He is taking a seaside view of the crisis, says the Financial Times, noting that Italian economic policy is “in effect being dictated from outside as Italy becomes the latest front line in the battle to save the euro from the sovereign debt crisis.”
Chancellor Merkel is on vacation, taking a hiking holiday in Italy. Prime Minister Cameron? Also in Italy, where he not only failed to tip a waitress, but underpaid her. On the morning of Monday, Aug. 8, on holiday in Denmark, I expected the worst—Italy and Spain falling into the sea under the weight of mounting debt, a day of frightening and poorly scaled graphs, of pensioners exchanging gold teeth and jewelry for shotguns.
Instead, the European Central Bank announced early on Monday morning that it would buy up Italian and Spanish government bonds for the first time. A Band-Aid on a deep wound—volatility continued, and as trading ceased German and Italian stocks had taken hits, and Greek stocks reached a 14-year low. I guess volatile is good because it means things aren’t just going down.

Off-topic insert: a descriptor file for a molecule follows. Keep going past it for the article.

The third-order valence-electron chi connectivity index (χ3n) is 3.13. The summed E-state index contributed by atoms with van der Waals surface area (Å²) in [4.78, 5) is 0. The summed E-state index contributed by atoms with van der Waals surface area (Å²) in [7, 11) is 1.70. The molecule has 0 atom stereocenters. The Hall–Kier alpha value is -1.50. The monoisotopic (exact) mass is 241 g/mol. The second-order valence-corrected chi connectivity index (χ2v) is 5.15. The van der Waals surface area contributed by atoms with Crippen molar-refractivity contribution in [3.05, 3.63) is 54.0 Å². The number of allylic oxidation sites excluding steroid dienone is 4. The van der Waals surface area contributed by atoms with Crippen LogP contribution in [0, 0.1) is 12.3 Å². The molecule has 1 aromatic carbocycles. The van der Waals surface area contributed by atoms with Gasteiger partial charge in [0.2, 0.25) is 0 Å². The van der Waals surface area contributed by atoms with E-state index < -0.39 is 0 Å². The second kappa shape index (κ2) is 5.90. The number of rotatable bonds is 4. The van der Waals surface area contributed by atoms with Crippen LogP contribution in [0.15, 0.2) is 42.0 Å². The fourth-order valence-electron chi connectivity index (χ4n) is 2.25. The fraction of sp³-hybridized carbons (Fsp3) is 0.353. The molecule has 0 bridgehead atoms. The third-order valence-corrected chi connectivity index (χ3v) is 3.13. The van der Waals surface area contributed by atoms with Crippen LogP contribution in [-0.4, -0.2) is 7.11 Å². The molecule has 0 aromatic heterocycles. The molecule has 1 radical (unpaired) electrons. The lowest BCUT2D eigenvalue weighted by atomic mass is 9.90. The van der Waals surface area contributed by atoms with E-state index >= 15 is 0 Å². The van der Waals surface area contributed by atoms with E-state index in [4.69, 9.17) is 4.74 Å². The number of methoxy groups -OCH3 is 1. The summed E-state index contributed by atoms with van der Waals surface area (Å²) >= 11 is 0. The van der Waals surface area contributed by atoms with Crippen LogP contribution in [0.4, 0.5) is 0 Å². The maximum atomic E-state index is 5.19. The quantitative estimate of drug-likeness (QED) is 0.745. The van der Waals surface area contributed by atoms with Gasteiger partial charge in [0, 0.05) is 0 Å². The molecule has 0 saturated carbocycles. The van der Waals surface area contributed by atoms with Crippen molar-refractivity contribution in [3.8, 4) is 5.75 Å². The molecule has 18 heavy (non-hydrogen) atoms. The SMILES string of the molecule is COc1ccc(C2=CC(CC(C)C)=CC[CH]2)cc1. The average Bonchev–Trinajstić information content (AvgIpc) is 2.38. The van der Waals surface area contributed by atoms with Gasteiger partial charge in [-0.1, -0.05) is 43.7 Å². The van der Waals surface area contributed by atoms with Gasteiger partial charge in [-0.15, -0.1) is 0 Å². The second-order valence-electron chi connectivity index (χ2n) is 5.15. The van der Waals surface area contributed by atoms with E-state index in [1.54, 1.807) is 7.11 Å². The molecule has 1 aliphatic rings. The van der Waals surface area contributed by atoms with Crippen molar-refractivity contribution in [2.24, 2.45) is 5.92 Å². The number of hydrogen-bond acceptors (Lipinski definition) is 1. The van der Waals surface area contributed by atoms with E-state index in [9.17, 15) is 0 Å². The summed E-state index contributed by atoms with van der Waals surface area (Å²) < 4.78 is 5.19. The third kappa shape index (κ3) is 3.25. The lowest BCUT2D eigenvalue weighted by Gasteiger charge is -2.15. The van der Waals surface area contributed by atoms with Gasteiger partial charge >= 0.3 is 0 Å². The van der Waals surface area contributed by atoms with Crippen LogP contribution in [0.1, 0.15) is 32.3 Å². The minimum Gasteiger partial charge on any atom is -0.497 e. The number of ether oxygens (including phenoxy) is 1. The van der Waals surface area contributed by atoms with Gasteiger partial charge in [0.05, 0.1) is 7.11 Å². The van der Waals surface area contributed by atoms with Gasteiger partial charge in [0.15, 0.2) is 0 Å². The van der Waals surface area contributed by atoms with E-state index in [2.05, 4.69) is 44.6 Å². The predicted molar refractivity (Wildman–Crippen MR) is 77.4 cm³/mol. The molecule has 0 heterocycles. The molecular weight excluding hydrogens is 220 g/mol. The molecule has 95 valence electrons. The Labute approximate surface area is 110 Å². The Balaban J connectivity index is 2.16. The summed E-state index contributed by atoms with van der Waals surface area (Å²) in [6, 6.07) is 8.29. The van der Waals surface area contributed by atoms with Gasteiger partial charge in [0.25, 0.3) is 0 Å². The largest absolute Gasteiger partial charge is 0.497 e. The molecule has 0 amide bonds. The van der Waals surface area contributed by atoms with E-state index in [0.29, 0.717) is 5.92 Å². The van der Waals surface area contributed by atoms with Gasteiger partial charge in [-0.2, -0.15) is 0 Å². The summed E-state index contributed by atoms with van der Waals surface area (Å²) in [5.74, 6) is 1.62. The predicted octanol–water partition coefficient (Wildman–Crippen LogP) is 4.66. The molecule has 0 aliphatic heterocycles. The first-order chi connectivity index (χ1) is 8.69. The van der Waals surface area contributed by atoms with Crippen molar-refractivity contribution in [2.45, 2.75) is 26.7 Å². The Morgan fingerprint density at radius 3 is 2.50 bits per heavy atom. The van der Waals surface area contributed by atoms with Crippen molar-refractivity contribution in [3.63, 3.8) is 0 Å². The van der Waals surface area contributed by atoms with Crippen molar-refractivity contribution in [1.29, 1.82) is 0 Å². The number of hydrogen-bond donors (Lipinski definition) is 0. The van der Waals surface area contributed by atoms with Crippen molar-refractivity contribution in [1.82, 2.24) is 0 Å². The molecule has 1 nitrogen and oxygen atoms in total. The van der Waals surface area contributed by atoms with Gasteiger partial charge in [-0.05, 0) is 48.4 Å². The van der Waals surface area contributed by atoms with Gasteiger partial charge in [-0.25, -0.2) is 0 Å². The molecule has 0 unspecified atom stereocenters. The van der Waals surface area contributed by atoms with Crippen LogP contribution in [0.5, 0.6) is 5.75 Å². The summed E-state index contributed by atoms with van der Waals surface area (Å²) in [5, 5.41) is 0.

For his Italian critics, Berlusconi must focus on reforms, not vacation, and recall Italy’s parliament from the summer recess. Critics suggest Berlusconi is surrendering sovereignty by making a deal with the ECB that will require accelerated cuts to reduce debt and unemployment.
There is no easy solution to this crisis. But every action taken by the Eurozone seems to be followed by an analyst suggesting how essential it is that some substantial and greater action comes later. Spain’s Prime Minister Zapatero interrupted his vacation, rushing back to Madrid last Thursday, but he’s already gone away for another 11 days. The politicians need their rest; a long crisis awaits.